# Posts tagged as “counting”

Given an array of positive integers arr,  find a pattern of length m that is repeated k or more times.

pattern is a subarray (consecutive sub-sequence) that consists of one or more values, repeated multiple times consecutively without overlapping. A pattern is defined by its length and the number of repetitions.

Return true if there exists a pattern of length m that is repeated k or more times, otherwise return false.

Example 1:

Input: arr = [1,2,4,4,4,4], m = 1, k = 3
Output: true
Explanation: The pattern (4) of length 1 is repeated 4 consecutive times. Notice that pattern can be repeated k or more times but not less.


Example 2:

Input: arr = [1,2,1,2,1,1,1,3], m = 2, k = 2
Output: true
Explanation: The pattern (1,2) of length 2 is repeated 2 consecutive times. Another valid pattern (2,1) is also repeated 2 times.


Example 3:

Input: arr = [1,2,1,2,1,3], m = 2, k = 3
Output: false
Explanation: The pattern (1,2) is of length 2 but is repeated only 2 times. There is no pattern of length 2 that is repeated 3 or more times.


Example 4:

Input: arr = [1,2,3,1,2], m = 2, k = 2
Output: false
Explanation: Notice that the pattern (1,2) exists twice but not consecutively, so it doesn't count.


Example 5:

Input: arr = [2,2,2,2], m = 2, k = 3
Output: false
Explanation: The only pattern of length 2 is (2,2) however it's repeated only twice. Notice that we do not count overlapping repetitions.


Constraints:

• 2 <= arr.length <= 100
• 1 <= arr[i] <= 100
• 1 <= m <= 100
• 2 <= k <= 100

## Solution 1: Brute Force

Time complexity: O(nmk)
Space complexity: O(1)

## Solution 2: Shift and count

Since we need k consecutive subarrays, we can compare arr[i] with arr[i + m], if they are the same, increase the counter, otherwise reset the counter. If the counter reaches (k – 1) * m, it means we found k consecutive subarrays of length m.

ex1: arr = [1,2,4,4,4,4], m = 1, k = 3
i arr[i], arr[i + m] counter
0 1. 2. 0
0 2. 4. 0
0 4. 4. 1
0 4. 4. 2. <– found

ex2: arr = [1,2,1,2,1,1,1,3], m = 2, k = 2
i arr[i], arr[i + m] counter
0 1. 1. 1
0 2. 2. 2 <– found

Time complexity: O(n)
Space complexity: O(1)

## C++

Given an integer array arr, return true if there are three consecutive odd numbers in the array. Otherwise, return false.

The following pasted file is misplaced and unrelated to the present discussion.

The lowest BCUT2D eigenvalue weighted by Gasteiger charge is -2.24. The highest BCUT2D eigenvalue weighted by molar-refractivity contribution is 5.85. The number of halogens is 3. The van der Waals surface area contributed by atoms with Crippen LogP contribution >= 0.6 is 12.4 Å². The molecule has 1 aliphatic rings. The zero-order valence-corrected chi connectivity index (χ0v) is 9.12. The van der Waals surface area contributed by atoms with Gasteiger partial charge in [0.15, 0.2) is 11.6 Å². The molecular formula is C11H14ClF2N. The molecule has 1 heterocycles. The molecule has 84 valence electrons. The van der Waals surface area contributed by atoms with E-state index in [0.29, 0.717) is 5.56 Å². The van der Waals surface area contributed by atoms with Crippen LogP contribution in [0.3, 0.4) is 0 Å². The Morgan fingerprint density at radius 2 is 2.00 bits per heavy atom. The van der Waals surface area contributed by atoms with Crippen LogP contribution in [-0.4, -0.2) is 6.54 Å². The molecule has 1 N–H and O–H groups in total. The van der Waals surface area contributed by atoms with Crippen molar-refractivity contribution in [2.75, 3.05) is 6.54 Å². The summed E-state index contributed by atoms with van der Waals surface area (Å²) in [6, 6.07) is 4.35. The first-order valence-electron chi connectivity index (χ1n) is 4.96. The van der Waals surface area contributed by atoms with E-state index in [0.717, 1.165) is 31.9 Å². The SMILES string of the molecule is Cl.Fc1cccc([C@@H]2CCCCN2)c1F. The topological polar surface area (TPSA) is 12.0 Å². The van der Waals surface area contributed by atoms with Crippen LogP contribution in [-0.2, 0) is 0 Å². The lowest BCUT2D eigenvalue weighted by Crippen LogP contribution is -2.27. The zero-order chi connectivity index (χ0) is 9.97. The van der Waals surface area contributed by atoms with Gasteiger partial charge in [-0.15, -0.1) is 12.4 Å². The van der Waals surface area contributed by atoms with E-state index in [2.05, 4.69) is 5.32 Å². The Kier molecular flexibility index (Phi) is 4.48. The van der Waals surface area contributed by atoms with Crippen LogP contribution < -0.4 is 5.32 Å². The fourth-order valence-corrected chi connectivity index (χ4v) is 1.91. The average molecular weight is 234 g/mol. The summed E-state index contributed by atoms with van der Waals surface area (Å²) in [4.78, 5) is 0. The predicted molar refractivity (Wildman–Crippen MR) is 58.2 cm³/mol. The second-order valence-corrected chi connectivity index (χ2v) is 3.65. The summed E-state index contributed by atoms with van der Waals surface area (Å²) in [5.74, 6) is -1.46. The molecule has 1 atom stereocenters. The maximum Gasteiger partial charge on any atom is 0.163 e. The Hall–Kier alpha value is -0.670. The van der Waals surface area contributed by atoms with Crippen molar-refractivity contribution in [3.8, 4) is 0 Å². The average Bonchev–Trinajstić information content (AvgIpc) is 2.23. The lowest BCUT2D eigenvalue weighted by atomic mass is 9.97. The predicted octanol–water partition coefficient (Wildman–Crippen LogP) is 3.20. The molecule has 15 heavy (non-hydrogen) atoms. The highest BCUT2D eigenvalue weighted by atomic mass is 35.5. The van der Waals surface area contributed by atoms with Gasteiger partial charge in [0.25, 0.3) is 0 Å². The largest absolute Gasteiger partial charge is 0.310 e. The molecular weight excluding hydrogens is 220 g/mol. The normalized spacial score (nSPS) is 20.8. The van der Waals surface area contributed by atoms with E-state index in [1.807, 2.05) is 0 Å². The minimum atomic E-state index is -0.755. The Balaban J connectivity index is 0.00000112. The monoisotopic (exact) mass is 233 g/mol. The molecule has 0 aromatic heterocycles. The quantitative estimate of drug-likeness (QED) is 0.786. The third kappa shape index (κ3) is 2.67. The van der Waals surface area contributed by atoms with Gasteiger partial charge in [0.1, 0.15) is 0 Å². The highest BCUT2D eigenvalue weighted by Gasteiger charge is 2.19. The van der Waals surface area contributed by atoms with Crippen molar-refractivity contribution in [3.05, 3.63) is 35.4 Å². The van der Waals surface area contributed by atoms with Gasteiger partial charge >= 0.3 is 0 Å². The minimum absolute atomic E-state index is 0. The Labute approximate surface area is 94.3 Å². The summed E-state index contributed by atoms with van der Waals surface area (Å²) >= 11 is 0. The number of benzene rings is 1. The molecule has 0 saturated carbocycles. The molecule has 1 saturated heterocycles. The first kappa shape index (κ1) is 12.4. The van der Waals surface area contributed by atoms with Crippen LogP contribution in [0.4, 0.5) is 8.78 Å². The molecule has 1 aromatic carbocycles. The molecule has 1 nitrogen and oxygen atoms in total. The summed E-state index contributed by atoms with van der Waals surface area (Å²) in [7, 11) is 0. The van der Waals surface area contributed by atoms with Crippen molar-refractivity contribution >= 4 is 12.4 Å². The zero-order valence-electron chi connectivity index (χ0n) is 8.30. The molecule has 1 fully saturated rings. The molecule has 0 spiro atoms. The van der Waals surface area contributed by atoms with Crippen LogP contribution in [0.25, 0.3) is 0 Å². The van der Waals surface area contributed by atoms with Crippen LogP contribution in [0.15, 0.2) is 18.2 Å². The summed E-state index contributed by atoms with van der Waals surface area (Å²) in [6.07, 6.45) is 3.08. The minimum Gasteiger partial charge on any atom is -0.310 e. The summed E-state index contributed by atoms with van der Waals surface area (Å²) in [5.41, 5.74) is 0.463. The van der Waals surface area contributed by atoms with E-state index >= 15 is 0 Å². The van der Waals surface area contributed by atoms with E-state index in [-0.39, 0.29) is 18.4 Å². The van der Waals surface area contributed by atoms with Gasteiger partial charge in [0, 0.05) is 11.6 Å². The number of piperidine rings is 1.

Example 1:

Input: arr = [2,6,4,1]
Output: false
Explanation: There are no three consecutive odds.


Example 2:

Input: arr = [1,2,34,3,4,5,7,23,12]
Output: true
Explanation: [5,7,23] are three consecutive odds.


Constraints:

• 1 <= arr.length <= 1000
• 1 <= arr[i] <= 1000

## Solution: Counting

Time complexity: O(n)
Space complexity: O(1)

## C++

Given a parentheses string s containing only the characters '(' and ')'. A parentheses string is balanced if:

• Any left parenthesis '(' must have a corresponding two consecutive right parenthesis '))'.
• Left parenthesis '(' must go before the corresponding two consecutive right parenthesis '))'.

For example, "())""())(())))" and "(())())))" are balanced, ")()""()))" and "(()))" are not balanced.

You can insert the characters ‘(‘ and ‘)’ at any position of the string to balance it if needed.

Return the minimum number of insertions needed to make s balanced.

Example 1:

Input: s = "(()))"
Output: 1
Explanation: The second '(' has two matching '))', but the first '(' has only ')' matching. We need to to add one more ')' at the end of the string to be "(())))" which is balanced.


Example 2:

Input: s = "())"
Output: 0
Explanation: The string is already balanced.


Example 3:

Input: s = "))())("
Output: 3
Explanation: Add '(' to match the first '))', Add '))' to match the last '('.


Example 4:

Input: s = "(((((("
Output: 12
Explanation: Add 12 ')' to balance the string.


Example 5:

Input: s = ")))))))"
Output: 5
Explanation: Add 4 '(' at the beginning of the string and one ')' at the end. The string becomes "(((())))))))".


Constraints:

• 1 <= s.length <= 10^5